The basic sustainability pieces are in place: a negative reinforcing loop of perceived problems in contemporary Catholicism pushed Ignatius Loyola to create a balancing loop in the creation of the order. This balancing loop took shape in such a way that it has supported sustainability for these nearly five hundred years of operation.

Some background: at their founding by Loyola, a number of innovations forged their initial culture.

They were:

  • Out of uniform and wore no habits (though the “black robes” did show up later)
  • Uncloistered – not hidden away from the world in monasteries or anchorite cells
  • Non-contemplative – the daily office was not required
  • Non-ascetic – they did not practice rigourous self-discipline and self-denial
  • Committed to the so-called “fourth vow” - emphasizing apostolic mission/papal obedience
  • Not allowed higher office outside the order
  • Encouraged in unrestricted spiritual activity – there were no parish/pulpit boundaries

Chris Lowney wrote a modern-day management study of this long-lasting organization and identified “four pillars” of the movement – self-awareness, ingenuity, love and heroic deeds. (his terms). I believe these derived momentum drivers could incorporate Lowney’s “pillars” and form the core of the Jesuit sustainability loop:

  1. A BHAG
  2. The nuestro modo de proceder
  3. The examen

Lowney’s “heroic deeds” sounds similar to Jim Collins’ Big Hairy Audacious Goal, framed as a worthy sacrifice for the highly selective group of young men who were eventually admitted to the order over the centuries. This is probably the demand-side driver and therefore the key to continuing momentum. At times, this seems like an almost reckless squandering of brilliant lives. Peter Drucker mentioned the Jesuits often and specifically challenged this lack of focus [1]on results. Yet perhaps the drama of Jesuit martyr stories that built the “brand” and challenged new recruits is the real point.

The nuestro modo de proceder translates as “our way of proceeding”. Perhaps one of the tightest corporate cultures in the history of the world, “our way” includes concepts like “running full speed toward perfection” and “standing with one foot raised”. I’ll further fold in Lowney’s “love” and “ingenuity” (innovation and creativity?) to this set of underlying assumptions that brought order to their task. It might be just another set of values but for its strong action orientation. This makes it a momentum driver. The simple Jesuit idea of magis (more) creates a kind of accelerator within this driver that further spurs to constant movement. Even the psychology of Flow has been used to understand the Jesuit experience.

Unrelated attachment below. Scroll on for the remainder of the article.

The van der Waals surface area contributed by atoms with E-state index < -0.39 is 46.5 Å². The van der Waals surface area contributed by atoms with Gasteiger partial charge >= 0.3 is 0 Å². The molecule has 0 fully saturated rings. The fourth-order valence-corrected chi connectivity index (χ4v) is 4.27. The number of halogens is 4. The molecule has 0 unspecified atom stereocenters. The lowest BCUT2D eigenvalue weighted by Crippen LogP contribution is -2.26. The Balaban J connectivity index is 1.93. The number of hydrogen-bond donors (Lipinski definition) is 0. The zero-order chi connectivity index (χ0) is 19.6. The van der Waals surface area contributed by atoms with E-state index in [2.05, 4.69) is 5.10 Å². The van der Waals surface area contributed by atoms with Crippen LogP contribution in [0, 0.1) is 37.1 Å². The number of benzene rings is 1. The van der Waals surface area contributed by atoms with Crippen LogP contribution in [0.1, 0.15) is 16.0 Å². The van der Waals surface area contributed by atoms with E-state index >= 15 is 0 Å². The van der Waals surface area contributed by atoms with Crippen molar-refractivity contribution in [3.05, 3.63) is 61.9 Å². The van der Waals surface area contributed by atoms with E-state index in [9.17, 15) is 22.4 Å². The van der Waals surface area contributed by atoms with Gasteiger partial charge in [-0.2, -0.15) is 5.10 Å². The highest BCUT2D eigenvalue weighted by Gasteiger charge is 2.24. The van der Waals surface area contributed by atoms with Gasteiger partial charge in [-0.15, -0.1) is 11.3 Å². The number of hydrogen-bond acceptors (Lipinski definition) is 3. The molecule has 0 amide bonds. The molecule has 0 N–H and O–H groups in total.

Tim Van Gelder’s blog restates Loyola’s “spiritual algebra”, which is also a critical component in “our way”:

  1. Identify the issue you need to decide upon, framed as whether to take a proposed action or not
  2. Identify and keep in mind  your most important values and objectives.
  3. Cultivate an indifference to the outcome.
  4. List and weigh up the pros and cons of acting in the proposed way, and the pros and cons of not acting.
  5. Determine whether acting has the greater net benefit
  6. Choose what to do based on this determination rather than your gut feeling (“inclination of sense”).

Finally, the examen. Lowney’s “self-awareness” emerges from this, but so does Drucker’s idea of regular performance reviews, external results and the meaningful Outside. This requires at least daily reflections on goals, character, behaviors and outcomes, and constantly ranks activity against impact.

This sustainability loop appears to work with only three drivers, so it meets the elegance test. Obviously organizational sustainability is more complex than simple balancing and reinforcing loops, but they do help envision some of the issues involved.

What’s your favorite sustainable organization? Can you diagram it?

[1] Drucker, 21st century p. 165.

5 steps to sustainability loops: Simeon’s Trust

Some management history... While at Cambridge University several generations ago, I researched an historical management case study focused on sustainable organizations. An innovative clergyman, Charles Simeon, created a 5-step cycle that fixed a minority group in English ecclesiastical society “to the remotest ages” through a strategy that generated a balancing loop, which offset an existing reinforcing loop. Reinforcing loops are cycles that build momentum each time a loop is completed. They can work like virtuous circles or like death spirals. (The former are preferable, btw.) To counter a death spiral, you need a balancing loop. (But if it’s an airplane were talking about, better use the parachute.)

The current reinforcing loop blocked clergymen of Simeon’s ilk from parish service, so he created a systems adjustment strategy through a balancing loop.

The steps to Simeon’s balancing loop were:

  1. Recruit young men at Cambridge University for the Anglican ministry through “conversation parties” at his rooms in Kings’ College.
  2. Establish theological colleges next to major universities for ordination training.
  3. Encourage sympathetic bishops in dioceses so that ordinands would be ordained.
  4. Purchase advowsons to place ministers in parishes and manage them through a trust.
  5. Support annual clergy meetings for continuing education and sustaining relationships.

All this started in the late eighteenth century, and over 200 parishes in the Church of England continue functioning to this day as a result. While others obviously assisted in this strategy, Simeon’s hand can be seen throughout.